Photos: At Home With Pete Feigenbaum of Dinowalrus


In a sense, Pete Feigenbaum is the quintessential New York millenial. He lives in a chic neighborhood — Williamsburg — plays in a cool band — Dinowalrus – and is in graduate school at an elite university — Columbia. Yet despite his Times-baiting persona, he’s humble, genial, and keeps his apartment modestly quirky.

His room’s littered with paraphernalia from his dual lives as a musician and a student: electric guitars and miniature housing models; vinyl records and architecture textbooks. After inviting us inside with a reference to the seminal punk documentary The Decline of Western Civilization, he went on to lament the structural integrity of the apartment’s doors. Welcome, readers, to the 21st century.

How long have you lived in Brooklyn?

I moved here in 2006, in July, so about seven and a half years.

Why’d you move here?

Mostly the reason everybody else does. I just wanted to be part of a youthful community with similar interests and a similar outlook on life. I definitely wanted to move to New York. I’ve been excited by New York since I was a very young kid, having visited many times. You can’t really find an affordable place in Manhattan, even in 2006. It just seemed like a no-brainer to move here. A few months before I moved here I came down on the train and walked around Williamsburg and Greenpoint and Fort Greene and Bushwick and Park Slope and got the lay of the land, and took it from there. It was pretty pre-determined.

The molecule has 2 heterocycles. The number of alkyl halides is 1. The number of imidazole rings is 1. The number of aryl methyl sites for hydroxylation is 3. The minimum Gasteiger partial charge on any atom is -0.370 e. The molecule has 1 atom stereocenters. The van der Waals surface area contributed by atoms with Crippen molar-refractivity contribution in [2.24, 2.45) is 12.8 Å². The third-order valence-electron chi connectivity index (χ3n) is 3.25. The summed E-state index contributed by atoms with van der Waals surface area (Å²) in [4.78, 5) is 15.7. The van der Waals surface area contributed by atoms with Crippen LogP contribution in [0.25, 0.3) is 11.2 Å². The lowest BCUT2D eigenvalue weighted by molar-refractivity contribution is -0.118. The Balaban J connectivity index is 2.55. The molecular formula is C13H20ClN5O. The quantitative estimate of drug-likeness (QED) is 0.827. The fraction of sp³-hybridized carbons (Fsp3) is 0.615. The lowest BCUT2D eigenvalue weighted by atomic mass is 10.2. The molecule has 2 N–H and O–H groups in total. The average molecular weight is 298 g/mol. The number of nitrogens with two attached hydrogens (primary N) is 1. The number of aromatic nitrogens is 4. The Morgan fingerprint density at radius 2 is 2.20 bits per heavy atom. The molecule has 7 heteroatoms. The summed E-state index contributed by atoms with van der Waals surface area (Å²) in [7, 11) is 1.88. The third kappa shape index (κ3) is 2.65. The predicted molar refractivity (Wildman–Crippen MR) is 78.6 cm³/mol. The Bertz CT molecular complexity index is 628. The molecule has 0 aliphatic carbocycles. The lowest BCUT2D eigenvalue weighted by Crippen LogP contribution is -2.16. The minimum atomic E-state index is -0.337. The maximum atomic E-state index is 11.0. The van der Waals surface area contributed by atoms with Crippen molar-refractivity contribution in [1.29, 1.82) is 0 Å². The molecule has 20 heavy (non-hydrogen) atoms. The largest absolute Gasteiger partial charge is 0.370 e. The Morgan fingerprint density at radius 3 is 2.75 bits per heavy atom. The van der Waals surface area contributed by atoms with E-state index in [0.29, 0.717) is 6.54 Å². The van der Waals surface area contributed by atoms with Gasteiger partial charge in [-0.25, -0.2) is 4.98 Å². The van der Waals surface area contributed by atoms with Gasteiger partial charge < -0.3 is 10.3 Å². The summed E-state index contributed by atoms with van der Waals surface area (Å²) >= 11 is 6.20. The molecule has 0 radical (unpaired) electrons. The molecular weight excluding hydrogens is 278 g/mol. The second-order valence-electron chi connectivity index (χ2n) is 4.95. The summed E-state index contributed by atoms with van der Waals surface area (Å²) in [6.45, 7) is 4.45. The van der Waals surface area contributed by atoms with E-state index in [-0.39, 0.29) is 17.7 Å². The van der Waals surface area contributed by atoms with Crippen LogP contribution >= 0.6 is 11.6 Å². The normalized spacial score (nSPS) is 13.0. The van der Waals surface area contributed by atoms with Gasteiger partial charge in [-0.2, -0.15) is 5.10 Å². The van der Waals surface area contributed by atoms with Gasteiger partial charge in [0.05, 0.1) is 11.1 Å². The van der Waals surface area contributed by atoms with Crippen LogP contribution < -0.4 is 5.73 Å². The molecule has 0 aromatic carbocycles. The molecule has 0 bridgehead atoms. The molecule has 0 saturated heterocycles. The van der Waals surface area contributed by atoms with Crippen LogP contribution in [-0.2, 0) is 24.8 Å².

What’s your favorite thing about this apartment?

I guess that it’s in good condition and my room is pretty quiet, and that I have enough room for all of my junk. Stuff that I need to make music or make art.

What’s your least favorite thing?

The doors. The doors are embossed plastic, or some kind of composite. They’re not solid wood.

What are the first three things you would save in a fire?

Probably my hard drive, just because so much of my work is digital, though I actually have a cloud backup. I’m pretty religious about backing stuff up. Probably just all of the various things that I’ve created, like my miniature slum buildings. I think anything that I’ve created myself has special value. Maybe one of my paisley shirts, just because those are kinda hard to find. Or maybe my Reading Festival badge, from when I was playing in Titus Andronicus. I feel like that’s a unique keepsake. Maybe my chairs, but you probably couldn’t carry those out fast enough.

What’s your favorite time of day in the apartment?

I feel like the room gets some good morning light. It’s still painted white, so it gets a nice soothing glow on like a spring morning. Especially when the windows are open. It’s actually pretty quiet back here because we’re not on the street.

If you suddenly received a windfall of cash, what changes would you make?

Raise the ceiling and add some old-school woodwork. Make it look like an old pub. I grew up in a house that was very historic and Gothic, and like 120 years old. It had this English brick, dark wood, gloomy, cozy, Gothic feel to it. It’s not really Gothic, technically, but the mood it evoked was. Maybe add some sort of deck or balcony — that could be pretty cool, actually. If there were some huge balcony or cantilevered deck, that would be pretty sweet.

If you could move the house/block/neighborhood to another city, which one would it be, and why?

I always wish the weather was consistently warm. I have this fantasy of living in southern Italy in Sicily or Palermo, let’s say. Yeah, so let’s plop it down there. Better beaches, cheaper food, palm trees, but still a sense of history. Maybe New Orleans, but I think it’s really humid there. Somewhere that’s kinda tropical and ancient.

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